Mark of the Witch
Another / The Devil's Daughter
Aline Bognacki, Colin Geddes (executive) for Full Frame Features
directed by Jason Bognacki
starring Paulie Rojas (= Paulie Redding), Maria Olsen, Nancy Wolfe, Michael Rappaport, Lillian Pennypacker, David Landry, Sophia Jade, Leone Sergio Bognacki
written by Jason Bognacki, special makeup effects by Narcisse Chico Kitabata, visual effects by Evan Langley, Everette Campbell, Jason Bognacki
Available on DVD !
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It's Jordyn's (Paulie Rojas) 18th birthday ... and when celebrating,
Aunt Ruth (Nancy Wolfe), the bible-thumping woman who brought her up
lovelessly, tries to disembowel herself without warning. Jordyn, her
boyfriend Donny (David Landry) and her roommate Kym (Lillian Pennypacker)
manage to save her and get her into emergency against all odds, but things
turn odd for Jordyn from here on ... and it's not just the traumatic
experience of witnessing an almost-suicide, it's that she wakes up at
places without knowing how she got there, it's having visions of being
possessed by a demon (Maria Olsen), it's finding Donny and Kym, the two
people she trusted, having sex in her apartment ... but most of all it's
her finding a co-worker (Michael Rappaport) murdered, and finding out on
security camera only that she herself did it. So what's happening?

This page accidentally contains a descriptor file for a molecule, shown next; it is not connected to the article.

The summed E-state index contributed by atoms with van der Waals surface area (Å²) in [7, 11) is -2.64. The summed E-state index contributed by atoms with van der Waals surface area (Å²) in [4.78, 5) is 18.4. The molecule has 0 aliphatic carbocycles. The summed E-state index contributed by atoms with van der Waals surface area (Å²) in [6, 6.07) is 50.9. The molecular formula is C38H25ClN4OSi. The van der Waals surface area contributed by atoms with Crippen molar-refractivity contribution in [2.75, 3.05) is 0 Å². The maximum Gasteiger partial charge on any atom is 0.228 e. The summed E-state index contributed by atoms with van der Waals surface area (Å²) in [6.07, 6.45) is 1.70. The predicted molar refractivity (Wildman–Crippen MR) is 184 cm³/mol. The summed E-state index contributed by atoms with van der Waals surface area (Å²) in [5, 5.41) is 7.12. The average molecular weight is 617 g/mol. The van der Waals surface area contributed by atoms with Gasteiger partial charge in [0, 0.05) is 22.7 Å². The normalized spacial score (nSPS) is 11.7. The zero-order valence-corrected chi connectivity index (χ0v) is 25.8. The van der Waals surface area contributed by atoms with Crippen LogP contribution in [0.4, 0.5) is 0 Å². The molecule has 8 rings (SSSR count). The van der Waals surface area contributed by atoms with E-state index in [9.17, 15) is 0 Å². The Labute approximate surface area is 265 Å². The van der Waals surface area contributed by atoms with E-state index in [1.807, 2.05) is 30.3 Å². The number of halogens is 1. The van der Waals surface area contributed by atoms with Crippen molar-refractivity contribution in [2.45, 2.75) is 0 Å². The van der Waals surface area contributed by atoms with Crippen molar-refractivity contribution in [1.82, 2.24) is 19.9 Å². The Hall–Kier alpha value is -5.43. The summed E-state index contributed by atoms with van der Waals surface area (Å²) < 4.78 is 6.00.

Ironically, only her unloving bible-thumping aunt Ruth can help her now,
as she knows of a family secret that's darker than just black ...
if you want your horror explained away in easily digestable bites, Mark
of the Witch is probably not for you, as part of the attraction of
this movie is that it stays mysterious throughout, remains intentionally
open to interpretation, and focuses on atmosphere rather than narrative
logic - and by now and again abandoning narrative logic for the sake of
some truly eerie moments, the movie in fact only really comes into its
own, as it after a time deliberately follows the logic of a nightmare -
and what could work better in horror? Well, of course that the film's
cinematic language is really up to the job, as is its ensemble cast,
doesn't hurt terribly either.
Quite an experience, actually!
those interested, the film can be acquired from the following sources: